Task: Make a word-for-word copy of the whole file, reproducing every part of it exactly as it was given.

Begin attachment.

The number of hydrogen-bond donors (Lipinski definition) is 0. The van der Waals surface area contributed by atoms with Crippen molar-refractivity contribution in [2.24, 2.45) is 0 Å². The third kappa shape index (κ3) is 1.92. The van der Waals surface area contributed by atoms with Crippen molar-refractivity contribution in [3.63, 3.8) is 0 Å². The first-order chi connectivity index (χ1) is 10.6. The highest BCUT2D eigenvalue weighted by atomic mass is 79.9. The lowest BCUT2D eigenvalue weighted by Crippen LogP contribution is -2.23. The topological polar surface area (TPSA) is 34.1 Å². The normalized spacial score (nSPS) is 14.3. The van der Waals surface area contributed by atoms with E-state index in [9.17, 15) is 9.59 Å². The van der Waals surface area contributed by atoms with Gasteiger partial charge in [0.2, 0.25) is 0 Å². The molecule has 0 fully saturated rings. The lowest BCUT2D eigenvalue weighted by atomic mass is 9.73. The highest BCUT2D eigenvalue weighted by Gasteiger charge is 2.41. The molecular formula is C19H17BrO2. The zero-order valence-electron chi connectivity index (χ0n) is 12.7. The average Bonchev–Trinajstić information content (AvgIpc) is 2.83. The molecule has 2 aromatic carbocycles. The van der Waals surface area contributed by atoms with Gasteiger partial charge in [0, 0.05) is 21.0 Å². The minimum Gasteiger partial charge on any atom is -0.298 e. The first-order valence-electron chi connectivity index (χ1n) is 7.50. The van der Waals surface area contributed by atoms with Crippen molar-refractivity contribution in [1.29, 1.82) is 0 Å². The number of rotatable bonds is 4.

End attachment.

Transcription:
The number of hydrogen-bond donors (Lipinski definition) is 0. The van der Waals surface area contributed by atoms with Crippen molar-refractivity contribution in [2.24, 2.45) is 0 Å². The third kappa shape index (κ3) is 1.92. The van der Waals surface area contributed by atoms with Crippen molar-refractivity contribution in [3.63, 3.8) is 0 Å². The first-order chi connectivity index (χ1) is 10.6. The highest BCUT2D eigenvalue weighted by atomic mass is 79.9. The lowest BCUT2D eigenvalue weighted by Crippen LogP contribution is -2.23. The topological polar surface area (TPSA) is 34.1 Å². The normalized spacial score (nSPS) is 14.3. The van der Waals surface area contributed by atoms with E-state index in [9.17, 15) is 9.59 Å². The van der Waals surface area contributed by atoms with Gasteiger partial charge in [0.2, 0.25) is 0 Å². The molecule has 0 fully saturated rings. The lowest BCUT2D eigenvalue weighted by atomic mass is 9.73. The highest BCUT2D eigenvalue weighted by Gasteiger charge is 2.41. The molecular formula is C19H17BrO2. The zero-order valence-electron chi connectivity index (χ0n) is 12.7. The average Bonchev–Trinajstić information content (AvgIpc) is 2.83. The molecule has 2 aromatic carbocycles. The van der Waals surface area contributed by atoms with Gasteiger partial charge in [0, 0.05) is 21.0 Å². The minimum Gasteiger partial charge on any atom is -0.298 e. The first-order valence-electron chi connectivity index (χ1n) is 7.50. The van der Waals surface area contributed by atoms with Crippen molar-refractivity contribution in [1.29, 1.82) is 0 Å². The number of rotatable bonds is 4.